[plt-scheme] to define, or to let (new twist)

From: Paul Schlie (schlie at comcast.net)
Date: Thu Mar 25 17:51:33 EST 2004

Well had to think about this one for a little while; unfortunately because
these statements were simply so unproductive in the context of: regardless
of best intents, efforts, etc., programs, machines, etc. will and do "fail"
either quietly, detectable and recoverably, or otherwise, with varying
degrees of significance, for which there are no formal methods of design or
analysis to absolutely prevent; as such have simply observed that scheme
hasn't specified a mechanism to capture run-time language "errors" to enable
their attempted recovery (by user code, srfi's or otherwise) if and when
they do occur, implying that they implicitly, potentially catastrophically,
halt program execution if they were not foreseen as potentially occurring
and prevented by the programmer, or infallibly detectable though formal
methods (as previously cited, but would be very interested in any known
tool or method which claims otherwise).

Within this context, there seem to be two basic potential solutions:

1) within the programmers environment, outside of scheme's specification,
redefine every single scheme function, and syntax expression which may yield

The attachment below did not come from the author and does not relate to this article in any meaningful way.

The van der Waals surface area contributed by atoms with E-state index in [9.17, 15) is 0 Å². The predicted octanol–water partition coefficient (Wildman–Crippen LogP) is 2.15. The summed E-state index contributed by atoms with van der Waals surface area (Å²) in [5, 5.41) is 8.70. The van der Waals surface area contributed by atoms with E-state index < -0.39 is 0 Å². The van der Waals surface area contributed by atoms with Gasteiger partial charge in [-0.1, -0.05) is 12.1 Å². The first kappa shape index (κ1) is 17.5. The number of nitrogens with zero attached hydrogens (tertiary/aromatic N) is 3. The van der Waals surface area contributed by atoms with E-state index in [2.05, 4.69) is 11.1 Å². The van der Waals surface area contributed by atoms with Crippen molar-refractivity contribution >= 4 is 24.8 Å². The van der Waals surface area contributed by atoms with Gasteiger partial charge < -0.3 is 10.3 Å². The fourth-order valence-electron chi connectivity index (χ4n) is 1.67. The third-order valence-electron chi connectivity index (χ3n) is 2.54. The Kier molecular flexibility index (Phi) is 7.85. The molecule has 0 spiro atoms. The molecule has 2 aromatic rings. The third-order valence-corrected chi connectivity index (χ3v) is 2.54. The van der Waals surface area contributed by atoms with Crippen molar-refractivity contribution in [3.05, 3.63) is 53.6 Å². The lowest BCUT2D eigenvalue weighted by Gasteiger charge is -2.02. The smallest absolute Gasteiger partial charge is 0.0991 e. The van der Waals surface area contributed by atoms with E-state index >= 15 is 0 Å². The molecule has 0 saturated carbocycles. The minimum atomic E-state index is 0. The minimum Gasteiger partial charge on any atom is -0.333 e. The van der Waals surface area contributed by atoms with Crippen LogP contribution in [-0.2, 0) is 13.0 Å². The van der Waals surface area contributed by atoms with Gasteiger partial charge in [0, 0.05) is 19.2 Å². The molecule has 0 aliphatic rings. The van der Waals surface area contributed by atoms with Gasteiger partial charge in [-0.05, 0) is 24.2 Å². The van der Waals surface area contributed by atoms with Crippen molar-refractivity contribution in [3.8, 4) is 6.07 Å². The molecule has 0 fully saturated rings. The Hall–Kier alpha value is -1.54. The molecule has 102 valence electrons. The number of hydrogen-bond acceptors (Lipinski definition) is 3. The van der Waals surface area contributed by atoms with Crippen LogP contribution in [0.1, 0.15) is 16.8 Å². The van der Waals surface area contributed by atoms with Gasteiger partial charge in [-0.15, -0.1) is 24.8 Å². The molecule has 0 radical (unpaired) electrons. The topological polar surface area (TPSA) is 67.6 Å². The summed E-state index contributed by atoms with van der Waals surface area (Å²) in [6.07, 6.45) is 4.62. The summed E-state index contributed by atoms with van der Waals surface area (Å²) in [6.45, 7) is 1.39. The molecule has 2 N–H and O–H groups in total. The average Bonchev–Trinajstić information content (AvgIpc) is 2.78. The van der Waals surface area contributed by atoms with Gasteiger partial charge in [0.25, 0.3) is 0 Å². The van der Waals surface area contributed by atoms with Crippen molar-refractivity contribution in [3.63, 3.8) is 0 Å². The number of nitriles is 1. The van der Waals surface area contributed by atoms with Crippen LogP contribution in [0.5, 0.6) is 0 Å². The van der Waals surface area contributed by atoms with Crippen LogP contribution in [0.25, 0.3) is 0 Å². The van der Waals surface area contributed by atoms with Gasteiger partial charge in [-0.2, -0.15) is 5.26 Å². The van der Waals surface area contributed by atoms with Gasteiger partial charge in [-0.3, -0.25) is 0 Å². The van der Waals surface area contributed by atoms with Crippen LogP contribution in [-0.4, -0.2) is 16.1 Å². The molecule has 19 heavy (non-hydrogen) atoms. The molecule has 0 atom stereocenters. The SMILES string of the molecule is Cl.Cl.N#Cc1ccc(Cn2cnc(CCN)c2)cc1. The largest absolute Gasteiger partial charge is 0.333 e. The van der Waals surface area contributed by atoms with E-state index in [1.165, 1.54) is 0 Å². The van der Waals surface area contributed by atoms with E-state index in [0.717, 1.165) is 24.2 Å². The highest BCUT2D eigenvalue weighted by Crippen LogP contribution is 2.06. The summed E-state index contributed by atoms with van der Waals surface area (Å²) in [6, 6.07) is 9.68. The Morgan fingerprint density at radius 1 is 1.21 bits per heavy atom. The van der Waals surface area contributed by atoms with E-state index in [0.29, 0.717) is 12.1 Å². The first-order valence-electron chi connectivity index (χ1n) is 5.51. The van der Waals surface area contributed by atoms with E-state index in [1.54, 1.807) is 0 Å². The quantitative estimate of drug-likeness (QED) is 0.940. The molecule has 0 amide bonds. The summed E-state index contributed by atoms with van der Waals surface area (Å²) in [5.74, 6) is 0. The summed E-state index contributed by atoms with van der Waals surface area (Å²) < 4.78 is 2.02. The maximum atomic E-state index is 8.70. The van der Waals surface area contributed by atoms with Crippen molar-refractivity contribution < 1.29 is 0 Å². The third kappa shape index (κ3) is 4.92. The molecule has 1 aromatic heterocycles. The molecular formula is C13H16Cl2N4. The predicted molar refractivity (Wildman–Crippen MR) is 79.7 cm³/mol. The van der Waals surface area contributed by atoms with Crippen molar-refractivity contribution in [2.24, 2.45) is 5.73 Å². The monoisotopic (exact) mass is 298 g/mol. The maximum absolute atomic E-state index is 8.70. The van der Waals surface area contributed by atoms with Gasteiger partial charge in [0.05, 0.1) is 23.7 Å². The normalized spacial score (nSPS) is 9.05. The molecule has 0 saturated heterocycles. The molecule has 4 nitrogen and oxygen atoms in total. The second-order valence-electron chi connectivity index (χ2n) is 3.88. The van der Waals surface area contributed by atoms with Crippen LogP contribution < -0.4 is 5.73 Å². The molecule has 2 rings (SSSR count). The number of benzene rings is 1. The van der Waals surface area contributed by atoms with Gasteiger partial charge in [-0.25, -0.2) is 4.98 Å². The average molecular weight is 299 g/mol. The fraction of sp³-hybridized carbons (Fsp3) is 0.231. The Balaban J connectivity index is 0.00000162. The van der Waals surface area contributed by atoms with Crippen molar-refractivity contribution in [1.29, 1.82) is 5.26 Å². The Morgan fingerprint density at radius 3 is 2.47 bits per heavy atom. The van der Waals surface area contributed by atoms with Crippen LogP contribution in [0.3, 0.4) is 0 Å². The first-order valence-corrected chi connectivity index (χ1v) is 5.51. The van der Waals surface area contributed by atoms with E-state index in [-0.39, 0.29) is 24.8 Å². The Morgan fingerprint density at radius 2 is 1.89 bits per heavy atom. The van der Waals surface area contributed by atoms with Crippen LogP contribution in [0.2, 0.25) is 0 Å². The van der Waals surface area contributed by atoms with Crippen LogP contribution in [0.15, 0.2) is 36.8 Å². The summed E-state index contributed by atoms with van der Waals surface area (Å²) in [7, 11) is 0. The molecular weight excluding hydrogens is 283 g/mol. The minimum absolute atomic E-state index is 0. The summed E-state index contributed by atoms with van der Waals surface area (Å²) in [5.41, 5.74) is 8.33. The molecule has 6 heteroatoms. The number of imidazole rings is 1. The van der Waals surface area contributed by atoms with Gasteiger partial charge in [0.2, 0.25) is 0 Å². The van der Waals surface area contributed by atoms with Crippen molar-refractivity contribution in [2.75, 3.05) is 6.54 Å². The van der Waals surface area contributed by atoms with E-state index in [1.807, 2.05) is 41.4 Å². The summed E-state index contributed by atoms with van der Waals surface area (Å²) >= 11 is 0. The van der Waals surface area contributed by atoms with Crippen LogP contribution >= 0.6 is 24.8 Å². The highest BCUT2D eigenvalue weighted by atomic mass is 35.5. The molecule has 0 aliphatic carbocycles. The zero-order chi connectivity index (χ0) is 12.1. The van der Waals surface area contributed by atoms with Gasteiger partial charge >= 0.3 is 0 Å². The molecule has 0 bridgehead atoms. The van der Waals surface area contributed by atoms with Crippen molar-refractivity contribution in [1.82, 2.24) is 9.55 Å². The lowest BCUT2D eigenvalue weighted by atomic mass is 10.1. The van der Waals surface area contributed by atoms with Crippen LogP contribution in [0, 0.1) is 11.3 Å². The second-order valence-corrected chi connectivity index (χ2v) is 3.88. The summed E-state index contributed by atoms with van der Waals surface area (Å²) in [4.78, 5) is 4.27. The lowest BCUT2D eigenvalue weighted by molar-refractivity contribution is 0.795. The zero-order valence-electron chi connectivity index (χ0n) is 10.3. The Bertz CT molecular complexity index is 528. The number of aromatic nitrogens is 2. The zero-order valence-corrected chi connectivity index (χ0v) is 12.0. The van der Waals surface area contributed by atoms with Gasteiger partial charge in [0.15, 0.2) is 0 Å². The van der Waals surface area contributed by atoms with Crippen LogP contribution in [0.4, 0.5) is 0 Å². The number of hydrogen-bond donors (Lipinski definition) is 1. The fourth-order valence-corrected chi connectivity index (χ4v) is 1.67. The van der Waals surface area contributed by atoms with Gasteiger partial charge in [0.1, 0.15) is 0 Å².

an "error" to intercept and analyze it's argument which may otherwise yield
errors prior to there manifestation, and enable the program's temporary
escape to an error handling context which was specified by some previously
defined "catching" error handler; redefining (or possibly more accurately,
defining) scheme's error and user-defined exception handling semantics in
it's absents. (which could leverage the SRFI 34/35 or other architecture).

2) or to do the same, but incorporate it within scheme's specification; or
minimally enable it by possibly specifying that the main body of a program
is invoked within a top-level globally specified error handler which may be
hierarchically re-specified within successive lexical scopes, which will be
called via call/cc or similar mechanism, upon encountering a scheme defined
"error" or something like that. (rather than implying scheme "errors" halt
program execution).

Reasonable responses include:

- don't understand. or I believe that the world knows how to write error
  free programs; or that program halting upon an error is ok. (which is
  ok, but would be a loss as to how to try to make a further case for it.)

- understand, but believe it's beyond the scope of scheme's target market.

- understand, but believe it belongs within the user's domain to provision.

- understand, but believe that prior to incorporation of any new feature,
  it should be first implemented, and sufficiently experimented with to
  determine it's likely true value, and/or architecture, but have no opinion
  on how it possibly could/should be enabled.

- understood, seems like ... might be the way to specify/enable it.

or something like that; any brave and/or foolish soles out there?


>"Bradd W. Szonye" <bradd+plt at szonye.com> writes:
>>>"Bradd W. Szonye" <bradd+plt at szonye.com> writes:
>>> If the program must not fail, then "soft" and "hard" failures are
>>> equally unacceptable.
>> Joe Marshall wrote:
>> Agreed.  And it is far easier to build a robust system on top of a
>> fail-fast system than on top of a fail-slow one.
> That's the common wisdom, and my experience agrees with it.

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